Measuring the vibrations of runners’ strides could help prevent muscle injuries

Bad vibrations.
Credit: J Milburn via Wikimedia Commons

Despite its worldwide popularity as a form of exercise, running—whether it’s long-distance or sprinting—is grueling. It not only requires an incredible amount of mental focus and a high pain tolerance, but it’s also extremely taxing on the body. Unlike sports such as swimming or cycling, running is a high-impact activity. With each stride, your foot collides with the ground. This impact sends vibrations to every muscle you’ve got. Over time, that can lead to muscle fatigue and injury.

If we could understand how runners adapt to these vibrations, we might be able to better prevent the resulting injuries. That’s what a team of researchers from the University of Marseille in France is trying to figure out. What they’ve found so far is that our bodies are constantly adapting our strides to accommodate for the level of impact we experience. But overall, there is a core set of muscle movements and maneuvers that the body uses to manage these vibrations. Now the researchers hope to study these exact movements to unravel how they lead to injury.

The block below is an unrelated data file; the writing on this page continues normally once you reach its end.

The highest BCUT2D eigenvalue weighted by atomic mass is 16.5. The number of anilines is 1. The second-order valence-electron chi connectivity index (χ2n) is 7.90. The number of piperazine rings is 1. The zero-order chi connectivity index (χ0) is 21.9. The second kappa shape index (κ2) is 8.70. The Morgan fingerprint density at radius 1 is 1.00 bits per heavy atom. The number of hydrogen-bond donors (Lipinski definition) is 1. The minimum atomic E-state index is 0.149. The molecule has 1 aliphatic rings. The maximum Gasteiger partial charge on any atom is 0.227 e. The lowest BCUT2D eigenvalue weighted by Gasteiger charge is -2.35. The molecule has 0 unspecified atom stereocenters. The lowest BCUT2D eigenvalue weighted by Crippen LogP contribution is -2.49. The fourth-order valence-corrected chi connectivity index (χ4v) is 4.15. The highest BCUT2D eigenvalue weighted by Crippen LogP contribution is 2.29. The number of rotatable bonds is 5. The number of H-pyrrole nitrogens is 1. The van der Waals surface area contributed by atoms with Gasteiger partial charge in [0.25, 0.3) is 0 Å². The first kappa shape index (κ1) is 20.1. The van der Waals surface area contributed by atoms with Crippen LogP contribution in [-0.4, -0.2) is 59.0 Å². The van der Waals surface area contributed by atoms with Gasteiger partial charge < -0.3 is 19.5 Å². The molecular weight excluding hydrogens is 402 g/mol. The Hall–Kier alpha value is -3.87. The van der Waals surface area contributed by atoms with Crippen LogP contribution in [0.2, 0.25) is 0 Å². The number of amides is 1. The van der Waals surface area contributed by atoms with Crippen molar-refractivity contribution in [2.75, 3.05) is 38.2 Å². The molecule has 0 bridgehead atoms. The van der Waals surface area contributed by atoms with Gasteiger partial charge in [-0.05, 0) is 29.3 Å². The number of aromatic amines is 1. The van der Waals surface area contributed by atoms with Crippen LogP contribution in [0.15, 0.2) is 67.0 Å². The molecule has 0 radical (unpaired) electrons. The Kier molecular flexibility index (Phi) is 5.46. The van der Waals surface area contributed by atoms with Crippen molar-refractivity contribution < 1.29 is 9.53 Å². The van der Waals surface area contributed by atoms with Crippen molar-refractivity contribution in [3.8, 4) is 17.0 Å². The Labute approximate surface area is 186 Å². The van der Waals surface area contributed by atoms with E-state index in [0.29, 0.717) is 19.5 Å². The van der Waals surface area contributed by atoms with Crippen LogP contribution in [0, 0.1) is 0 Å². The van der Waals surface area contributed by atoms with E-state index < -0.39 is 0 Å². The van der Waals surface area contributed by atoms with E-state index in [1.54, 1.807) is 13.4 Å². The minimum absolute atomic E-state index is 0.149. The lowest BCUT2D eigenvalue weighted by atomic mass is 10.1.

The researchers outfitted runners with tiny accelerometers, which measure how fast a person is speeding up over a certain time period. They combined these with a motion capture system to measure the vibrational impact each stride inflicted. How could knowledge of this help runners in a practical way? Delphine Chadefaux, the lead researcher on the study, explained in a statement that not much attention is paid to this shock propagation or vibrations in other research. But with better info, running shoe companies could create shoes designed to reduce those vibrations without compromising runners’ speed. Chadefaux and her colleagues presented their work this week at the annual meeting of the Acoustical Society of America in Boston.

But Chadefaux says there’s a lot more work to be done before your sneakers can perfectly protect you from dangerous vibrations. Bodies are extremely diverse, even among people who all run regularly, so it’s likely that the group of runners sampled in the study won’t be able to demonstrate all the different impacts each running maneuver can have on a person’s body. Further, the runners were all running inside, under controlled conditions. It’s likely that running on uneven pavement or on trails would have some impact on the vibrations, so anyone trying to design an effective intervention would have to study those variations as well.

But with more research, the team thinks this could lead to a better understanding of vibration injuries endured not only by runners, but perhaps by lovers of other high-impact sports as well.